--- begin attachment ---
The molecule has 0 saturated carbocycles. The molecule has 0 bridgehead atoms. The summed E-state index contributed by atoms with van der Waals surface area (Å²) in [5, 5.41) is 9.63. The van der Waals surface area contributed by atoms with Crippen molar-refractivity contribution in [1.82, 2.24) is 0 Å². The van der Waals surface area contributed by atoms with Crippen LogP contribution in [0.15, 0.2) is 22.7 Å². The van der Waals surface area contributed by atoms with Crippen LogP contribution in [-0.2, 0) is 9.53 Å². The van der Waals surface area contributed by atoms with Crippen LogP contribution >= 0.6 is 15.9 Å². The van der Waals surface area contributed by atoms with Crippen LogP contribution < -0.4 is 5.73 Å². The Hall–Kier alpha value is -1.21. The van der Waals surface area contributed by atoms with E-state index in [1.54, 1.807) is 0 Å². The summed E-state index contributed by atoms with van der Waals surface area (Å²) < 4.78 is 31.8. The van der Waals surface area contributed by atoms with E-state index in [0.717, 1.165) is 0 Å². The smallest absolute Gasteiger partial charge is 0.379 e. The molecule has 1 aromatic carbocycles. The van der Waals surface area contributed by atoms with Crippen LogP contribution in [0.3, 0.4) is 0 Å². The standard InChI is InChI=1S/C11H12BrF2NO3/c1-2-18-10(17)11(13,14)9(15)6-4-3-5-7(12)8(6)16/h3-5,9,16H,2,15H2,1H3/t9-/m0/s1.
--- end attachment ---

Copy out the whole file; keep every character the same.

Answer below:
The molecule has 0 saturated carbocycles. The molecule has 0 bridgehead atoms. The summed E-state index contributed by atoms with van der Waals surface area (Å²) in [5, 5.41) is 9.63. The van der Waals surface area contributed by atoms with Crippen molar-refractivity contribution in [1.82, 2.24) is 0 Å². The van der Waals surface area contributed by atoms with Crippen LogP contribution in [0.15, 0.2) is 22.7 Å². The van der Waals surface area contributed by atoms with Crippen LogP contribution in [-0.2, 0) is 9.53 Å². The van der Waals surface area contributed by atoms with Crippen LogP contribution >= 0.6 is 15.9 Å². The van der Waals surface area contributed by atoms with Crippen LogP contribution < -0.4 is 5.73 Å². The Hall–Kier alpha value is -1.21. The van der Waals surface area contributed by atoms with E-state index in [1.54, 1.807) is 0 Å². The summed E-state index contributed by atoms with van der Waals surface area (Å²) < 4.78 is 31.8. The van der Waals surface area contributed by atoms with E-state index in [0.717, 1.165) is 0 Å². The smallest absolute Gasteiger partial charge is 0.379 e. The molecule has 1 aromatic carbocycles. The van der Waals surface area contributed by atoms with Crippen LogP contribution in [0.3, 0.4) is 0 Å². The standard InChI is InChI=1S/C11H12BrF2NO3/c1-2-18-10(17)11(13,14)9(15)6-4-3-5-7(12)8(6)16/h3-5,9,16H,2,15H2,1H3/t9-/m0/s1.